Barbies, Tonka trucks and iPods are all splendid presents that I am sure the youth of today will be looking forward to when they creep down the stairs on Christmas morning. With all the money that we spend on our children, there is a gift we can give them that won't cost a thing. Besides freely showering them with our love and affection, we can give them the gift of a good example. This is a gift that will be more valuable to our kids then all the purchased toys combined.
I came to ponder the results of our actions as parents when my daughter, Isabella, became visibly and audibly upset at the site of my husband and I "play fighting". Though my husband and I were laughing, Isabella could only focus on the mock wrestling move of Jimmy "Superfly" Snuka. Upon our immediate disbandment, all was fine in her little world. I was surprised at her reaction, but also alerted to the fact that Isabella is like a sponge, absorbing every move we make and every word we say.
My daughter doesn't just see what we do or hear what we say, she is emotionally affected by our actions and easily influenced, be it in a negative manner or positive way . If Isabella frequently witnesses pretend fighting or rough play, she will grow to learn this as the norm for interacting with others. When my husband and I carry on conversation with various words and fluctuating tones, she is listening, learning what is considered "acceptable" communication in our household and thus molding the future of all of her relationships. If there is a mutual respect shown to one another on a daily basis, then Isabella will regard her relationships with this same reverence.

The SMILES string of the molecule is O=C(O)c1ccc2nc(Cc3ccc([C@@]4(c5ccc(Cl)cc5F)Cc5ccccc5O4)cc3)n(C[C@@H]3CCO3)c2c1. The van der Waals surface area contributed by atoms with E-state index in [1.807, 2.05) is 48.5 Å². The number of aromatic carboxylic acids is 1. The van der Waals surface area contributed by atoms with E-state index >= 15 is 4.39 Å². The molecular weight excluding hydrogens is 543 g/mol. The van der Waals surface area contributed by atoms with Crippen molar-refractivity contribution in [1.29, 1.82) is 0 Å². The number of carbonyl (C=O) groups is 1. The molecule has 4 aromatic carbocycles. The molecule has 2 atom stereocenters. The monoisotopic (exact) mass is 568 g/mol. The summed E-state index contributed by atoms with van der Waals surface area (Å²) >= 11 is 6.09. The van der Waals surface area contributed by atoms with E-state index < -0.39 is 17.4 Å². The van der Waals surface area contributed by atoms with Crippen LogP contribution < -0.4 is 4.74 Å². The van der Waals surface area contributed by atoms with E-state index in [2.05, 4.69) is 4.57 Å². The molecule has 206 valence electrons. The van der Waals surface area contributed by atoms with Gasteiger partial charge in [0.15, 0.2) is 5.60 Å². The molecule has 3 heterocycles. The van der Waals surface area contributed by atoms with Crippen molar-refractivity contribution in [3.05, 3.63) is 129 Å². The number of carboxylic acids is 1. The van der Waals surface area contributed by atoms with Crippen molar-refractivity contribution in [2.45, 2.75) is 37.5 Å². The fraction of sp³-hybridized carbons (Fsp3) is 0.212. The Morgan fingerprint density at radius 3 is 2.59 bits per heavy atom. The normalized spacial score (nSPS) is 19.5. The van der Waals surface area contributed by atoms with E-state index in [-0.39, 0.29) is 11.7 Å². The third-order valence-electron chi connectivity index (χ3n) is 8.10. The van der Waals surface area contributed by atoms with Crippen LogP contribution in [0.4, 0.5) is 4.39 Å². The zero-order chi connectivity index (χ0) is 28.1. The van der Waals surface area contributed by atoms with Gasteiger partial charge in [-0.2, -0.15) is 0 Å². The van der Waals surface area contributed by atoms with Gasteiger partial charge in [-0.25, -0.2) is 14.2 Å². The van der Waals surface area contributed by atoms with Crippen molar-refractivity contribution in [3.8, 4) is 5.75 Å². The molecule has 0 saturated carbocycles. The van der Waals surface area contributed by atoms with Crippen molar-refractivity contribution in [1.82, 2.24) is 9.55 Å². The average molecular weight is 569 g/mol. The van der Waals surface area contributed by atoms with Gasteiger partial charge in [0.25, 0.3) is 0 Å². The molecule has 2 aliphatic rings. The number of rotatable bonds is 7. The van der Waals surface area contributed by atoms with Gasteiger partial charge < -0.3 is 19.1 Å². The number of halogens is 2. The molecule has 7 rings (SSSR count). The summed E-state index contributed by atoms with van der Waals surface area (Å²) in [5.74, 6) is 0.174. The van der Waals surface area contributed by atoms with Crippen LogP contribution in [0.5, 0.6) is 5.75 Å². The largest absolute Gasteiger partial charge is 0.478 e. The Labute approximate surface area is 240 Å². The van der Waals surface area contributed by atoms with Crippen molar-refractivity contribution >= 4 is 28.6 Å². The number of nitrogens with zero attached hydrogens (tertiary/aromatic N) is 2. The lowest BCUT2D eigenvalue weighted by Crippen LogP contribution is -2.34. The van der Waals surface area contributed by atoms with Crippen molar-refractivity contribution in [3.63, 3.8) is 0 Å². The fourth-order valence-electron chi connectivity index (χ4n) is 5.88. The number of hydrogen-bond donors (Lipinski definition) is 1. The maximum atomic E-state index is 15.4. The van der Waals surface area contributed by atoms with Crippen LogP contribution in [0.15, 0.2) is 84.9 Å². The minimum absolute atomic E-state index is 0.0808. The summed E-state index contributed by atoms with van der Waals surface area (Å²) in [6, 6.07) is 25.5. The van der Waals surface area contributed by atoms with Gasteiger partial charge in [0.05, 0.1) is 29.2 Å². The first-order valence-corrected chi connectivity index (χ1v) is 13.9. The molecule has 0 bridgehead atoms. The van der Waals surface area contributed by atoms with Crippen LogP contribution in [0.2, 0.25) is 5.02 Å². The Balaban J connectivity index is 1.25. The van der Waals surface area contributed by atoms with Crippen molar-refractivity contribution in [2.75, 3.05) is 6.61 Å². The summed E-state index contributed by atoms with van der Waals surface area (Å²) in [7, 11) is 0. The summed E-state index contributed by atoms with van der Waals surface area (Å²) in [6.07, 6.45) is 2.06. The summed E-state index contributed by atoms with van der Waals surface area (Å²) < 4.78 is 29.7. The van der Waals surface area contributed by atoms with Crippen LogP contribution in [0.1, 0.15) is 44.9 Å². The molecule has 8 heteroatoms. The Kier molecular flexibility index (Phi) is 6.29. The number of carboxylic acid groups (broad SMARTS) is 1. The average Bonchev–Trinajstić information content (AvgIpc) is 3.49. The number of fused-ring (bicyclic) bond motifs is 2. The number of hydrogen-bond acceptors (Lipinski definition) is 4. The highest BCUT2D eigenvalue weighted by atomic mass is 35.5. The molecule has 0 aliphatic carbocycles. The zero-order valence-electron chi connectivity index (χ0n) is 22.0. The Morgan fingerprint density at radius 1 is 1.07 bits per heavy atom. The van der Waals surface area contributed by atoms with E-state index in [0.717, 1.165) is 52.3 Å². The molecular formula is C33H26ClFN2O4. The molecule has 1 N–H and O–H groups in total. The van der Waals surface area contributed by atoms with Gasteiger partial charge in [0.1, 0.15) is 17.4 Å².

Like many people in today's modern world, I frequently engage in social media networking such as facebook. As a new mother of a young toddler, I "like" pages such as Toys R Us and Pottery Barn Kids. What I don't like about these pages is the childish interactions that I often see between parents. Much to my chagrin, I have read name-calling, nasty accusations and verbal battles between adults. Parents. People responsible for bringing another human into this world with the assigned responsibility of raising a productive member of society. What I see is frightening. Parents are a child's number one role model. If these kids bear witness to their mother or father engaging in mud-slinging with strangers, what does that say to them about treating others with kindness and understanding, or embracing differences?
As a parent, one is expected to be a rock of emotional stability for their children to lean on. A sense of security, self-esteem and moral code all begin at home. Setting a good example is an important part of the foundation that we can provide to our children to give them a healthy, positive start in life. No one is perfect, and leading the way is always a work in progress. But your child will appreciate you, their real life hero, long after the plastic toy version breaks.